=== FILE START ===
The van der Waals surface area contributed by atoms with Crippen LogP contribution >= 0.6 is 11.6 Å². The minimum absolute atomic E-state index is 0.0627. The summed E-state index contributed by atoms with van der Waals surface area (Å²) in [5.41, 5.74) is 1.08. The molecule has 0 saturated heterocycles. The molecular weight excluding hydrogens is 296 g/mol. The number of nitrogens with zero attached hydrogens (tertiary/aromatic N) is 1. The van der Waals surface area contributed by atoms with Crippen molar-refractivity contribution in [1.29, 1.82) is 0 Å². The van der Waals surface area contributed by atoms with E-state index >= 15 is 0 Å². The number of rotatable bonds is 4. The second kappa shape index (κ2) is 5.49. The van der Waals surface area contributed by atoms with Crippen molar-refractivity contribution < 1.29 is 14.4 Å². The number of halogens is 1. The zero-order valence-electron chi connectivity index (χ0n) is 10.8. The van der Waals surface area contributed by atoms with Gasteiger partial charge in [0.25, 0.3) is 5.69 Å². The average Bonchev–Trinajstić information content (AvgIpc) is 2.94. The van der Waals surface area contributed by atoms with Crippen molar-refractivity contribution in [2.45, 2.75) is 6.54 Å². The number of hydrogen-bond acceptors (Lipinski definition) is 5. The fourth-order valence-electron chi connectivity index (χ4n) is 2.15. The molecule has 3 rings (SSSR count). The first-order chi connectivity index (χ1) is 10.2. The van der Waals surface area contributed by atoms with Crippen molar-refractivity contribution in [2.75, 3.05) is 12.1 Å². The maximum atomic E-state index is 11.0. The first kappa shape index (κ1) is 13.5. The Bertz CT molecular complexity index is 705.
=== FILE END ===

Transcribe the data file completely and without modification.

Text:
The van der Waals surface area contributed by atoms with Crippen LogP contribution >= 0.6 is 11.6 Å². The minimum absolute atomic E-state index is 0.0627. The summed E-state index contributed by atoms with van der Waals surface area (Å²) in [5.41, 5.74) is 1.08. The molecule has 0 saturated heterocycles. The molecular weight excluding hydrogens is 296 g/mol. The number of nitrogens with zero attached hydrogens (tertiary/aromatic N) is 1. The van der Waals surface area contributed by atoms with Crippen molar-refractivity contribution in [1.29, 1.82) is 0 Å². The van der Waals surface area contributed by atoms with E-state index >= 15 is 0 Å². The number of rotatable bonds is 4. The second kappa shape index (κ2) is 5.49. The van der Waals surface area contributed by atoms with Crippen molar-refractivity contribution < 1.29 is 14.4 Å². The number of halogens is 1. The zero-order valence-electron chi connectivity index (χ0n) is 10.8. The van der Waals surface area contributed by atoms with Gasteiger partial charge in [0.25, 0.3) is 5.69 Å². The average Bonchev–Trinajstić information content (AvgIpc) is 2.94. The van der Waals surface area contributed by atoms with Crippen molar-refractivity contribution in [2.45, 2.75) is 6.54 Å². The number of hydrogen-bond acceptors (Lipinski definition) is 5. The fourth-order valence-electron chi connectivity index (χ4n) is 2.15. The molecule has 3 rings (SSSR count). The first-order chi connectivity index (χ1) is 10.2. The van der Waals surface area contributed by atoms with Crippen molar-refractivity contribution in [2.75, 3.05) is 12.1 Å². The maximum atomic E-state index is 11.0. The first kappa shape index (κ1) is 13.5. The Bertz CT molecular complexity index is 705.